Quad Cities, IL/IA

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By Benjamin Goodin

The last time you thought about Chia, it was probably because an
infomercial got a cute, catchy tune wedged into your mind and encouraged
you to slather novelty terra cotta farm animals with a green paste.

Although you may have owned a Chia Pet in the 80s or 90s, or perhaps
received one recently as a white elephant gift, the sad little bush you
could grow in your windowsill is probably better for your nutrition than
as a houseplant. As unappetizing as it sounds, that grainy paste used
to grow those tiny green sprouts holds a very nutritious secret — chia

Chia seeds, it seems, are everywhere in grocery stores as of the last
few years. You’ve probably noticed bags heavy with seeds that look like
miniature pebbles infiltrating the healthfood and grain aisles of your
local supermarket en masse. Given America’s collectively growing concern
with nutrition, it’s no surprise that the diminutive seeds have been
rebranded from houseplant to power food.

Chia seeds come from the salvia hispanica plant, an annual herb that is
native to the elevated altitudes of Mexican and Guatemalan hillsides.
There’s an entomological debate over whether “chia” means “strength,” or
“oily” in the language of the ancient Mayans. Despite linguistic
uncertainty, the fact remains that this relative of mint was cultivated
by a number of ancient South American civilizations for its nutritious
seeds. This agriculture was popularized because of the seeds’ ability to
be very filling in even small quantities, leading to its use as a
staple crop in the diet of these peoples. Contemporarily, the plant has
regained popularity during our diet-conscious times, and is now grown in
a number of South American countries and even in a few hilly regions of
the United States.

The reasons you may have noticed that so many people have had chia on
their lips, and stuck between their teeth, lately is undoubtedly the
tiny seed’s unique properties and nutritional value. Gram for gram,
there are few other foods that are as nutrient dense as chia seeds. On
top of that, most all of the nutrition they provide is optimal in the
respect that comes in forms easily digestible and absorbable with little
drawback or waste.

The least favorable measurement of chia seeds is their fats ratio, which
is still very impressive. Five to six of the nine grams of fat in an
ounce (two tablespoons) of chia seeds are crucial, circulatory-health
powerhouses — omega-3 fatty acids. Those same two tablespoons provide
four grams of protein, which is about two more grams than a same-weight
serving of eggs. A singular ounce of chia seeds provides an amazing 11
grams of fiber that, when subtracted from the 12 total carbohydrates per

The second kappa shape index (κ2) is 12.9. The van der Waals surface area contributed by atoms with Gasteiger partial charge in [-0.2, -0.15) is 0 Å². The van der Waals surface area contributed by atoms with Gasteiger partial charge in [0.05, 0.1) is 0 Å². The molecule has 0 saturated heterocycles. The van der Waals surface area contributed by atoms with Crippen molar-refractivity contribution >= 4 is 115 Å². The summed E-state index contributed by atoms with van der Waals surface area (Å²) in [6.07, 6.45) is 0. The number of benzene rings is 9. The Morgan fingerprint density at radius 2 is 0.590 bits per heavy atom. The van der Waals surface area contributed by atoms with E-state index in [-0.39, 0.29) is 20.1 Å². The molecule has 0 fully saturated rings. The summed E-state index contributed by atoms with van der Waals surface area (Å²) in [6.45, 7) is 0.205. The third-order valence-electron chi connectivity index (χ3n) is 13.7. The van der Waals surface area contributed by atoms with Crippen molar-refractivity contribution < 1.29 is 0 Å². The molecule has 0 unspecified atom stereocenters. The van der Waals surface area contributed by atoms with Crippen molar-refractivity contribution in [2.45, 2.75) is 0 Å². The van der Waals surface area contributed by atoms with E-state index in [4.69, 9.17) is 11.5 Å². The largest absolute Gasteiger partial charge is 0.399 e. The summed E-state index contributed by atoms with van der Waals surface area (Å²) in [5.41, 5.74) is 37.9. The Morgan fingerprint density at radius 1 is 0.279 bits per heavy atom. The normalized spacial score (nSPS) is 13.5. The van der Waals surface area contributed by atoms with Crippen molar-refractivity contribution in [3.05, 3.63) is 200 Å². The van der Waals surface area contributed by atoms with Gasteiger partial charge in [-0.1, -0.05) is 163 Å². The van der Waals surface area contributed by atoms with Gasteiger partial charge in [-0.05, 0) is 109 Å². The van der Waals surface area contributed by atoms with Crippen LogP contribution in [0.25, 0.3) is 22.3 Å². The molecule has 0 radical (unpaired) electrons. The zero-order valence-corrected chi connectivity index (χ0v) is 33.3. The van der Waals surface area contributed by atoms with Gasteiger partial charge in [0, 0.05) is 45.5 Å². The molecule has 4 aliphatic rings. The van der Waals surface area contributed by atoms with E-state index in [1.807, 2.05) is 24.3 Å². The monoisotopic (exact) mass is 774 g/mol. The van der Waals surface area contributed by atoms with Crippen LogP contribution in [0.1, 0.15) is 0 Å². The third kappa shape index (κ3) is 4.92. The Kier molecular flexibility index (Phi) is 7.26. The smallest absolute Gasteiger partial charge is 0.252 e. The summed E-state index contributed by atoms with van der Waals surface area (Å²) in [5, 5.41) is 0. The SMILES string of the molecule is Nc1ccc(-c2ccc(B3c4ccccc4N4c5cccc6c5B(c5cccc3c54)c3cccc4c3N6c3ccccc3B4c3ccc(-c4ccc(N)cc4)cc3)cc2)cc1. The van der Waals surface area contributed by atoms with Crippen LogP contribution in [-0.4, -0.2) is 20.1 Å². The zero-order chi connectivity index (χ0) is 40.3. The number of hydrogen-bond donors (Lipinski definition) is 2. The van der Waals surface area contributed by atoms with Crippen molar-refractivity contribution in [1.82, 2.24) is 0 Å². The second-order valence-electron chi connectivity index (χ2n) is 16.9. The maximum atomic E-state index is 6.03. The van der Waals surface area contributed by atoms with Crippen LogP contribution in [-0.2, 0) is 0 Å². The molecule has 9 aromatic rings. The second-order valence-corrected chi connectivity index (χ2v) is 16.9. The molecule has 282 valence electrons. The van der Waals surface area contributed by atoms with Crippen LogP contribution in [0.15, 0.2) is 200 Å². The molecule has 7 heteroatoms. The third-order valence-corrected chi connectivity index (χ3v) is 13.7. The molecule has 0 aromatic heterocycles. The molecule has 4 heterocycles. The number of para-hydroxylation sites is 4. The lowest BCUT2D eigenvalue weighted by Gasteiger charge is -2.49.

serving, nets you a single, blood-sugar friendly, net carb. The seeds
contain trace signatures of a few helpful vitamins and minerals — most
notably, 18 percent of your daily calcium and 27 percent of your
phosphorus needs. With chia, you’ll be staying full and managing your
glycemic index like a champ at a paltry 137 calories per serving!

Chia seeds will also make a number of people with specific dietary needs
and preferences happy — chia contains no gluten whatsoever, and because
of the hardiness of the plant, the bulk of chia set for human
consumption is overwhelmingly grown organically and without genetic

Unlike some other seeds, chia doesn’t require that it be ground in order
for your digestive system to access the nutrition within. Grinding will
improve absorption of minerals and vitamins, but taking the time to
turn chia into a grainy powder won’t improve nutrition by a great deal.
It will, however, allow it to be utilized slightly differently when
cooking. Ground chia seeds can make a great, nutrient-rich flour
additive for baked goods or even as an interesting alternative to eggs
in some recipes.

One of the most notable qualities of chia, in terms of preparation and
consumption, is their ability to gel. Since the seeds have such high
fiber content, they react to water (and hydrogen-based liquids in
general) by absorbing it. The little seeds can hold about ten times
their weight in fluid, and the protein within forms weak, squishy bonds
as they swell, creating a sort of viscous, tapioca-like consistency.
This soaking process doesn’t destroy any of the inherent nutrition in
the seeds; it actually makes them a little bit easier to digest while
boosting hydration levels. The resultant “pudding” as it is so often
called, has found traction as an oatmeal additive and even as its own
breakfast-appropriate dish once mixed with some light sweeteners and
chopped fruit.

Left dry or eaten raw, chia seeds taste slightly nutty and add lots of
crunch to breads, salads, cereal, or energy bars. Whatever you choose to
eat the raw seeds with, bring a spoon and maybe a toothpick; the
microscopic seeds are small enough to easily evade a fork and just big
enough to let you know they’re stuck between your teeth.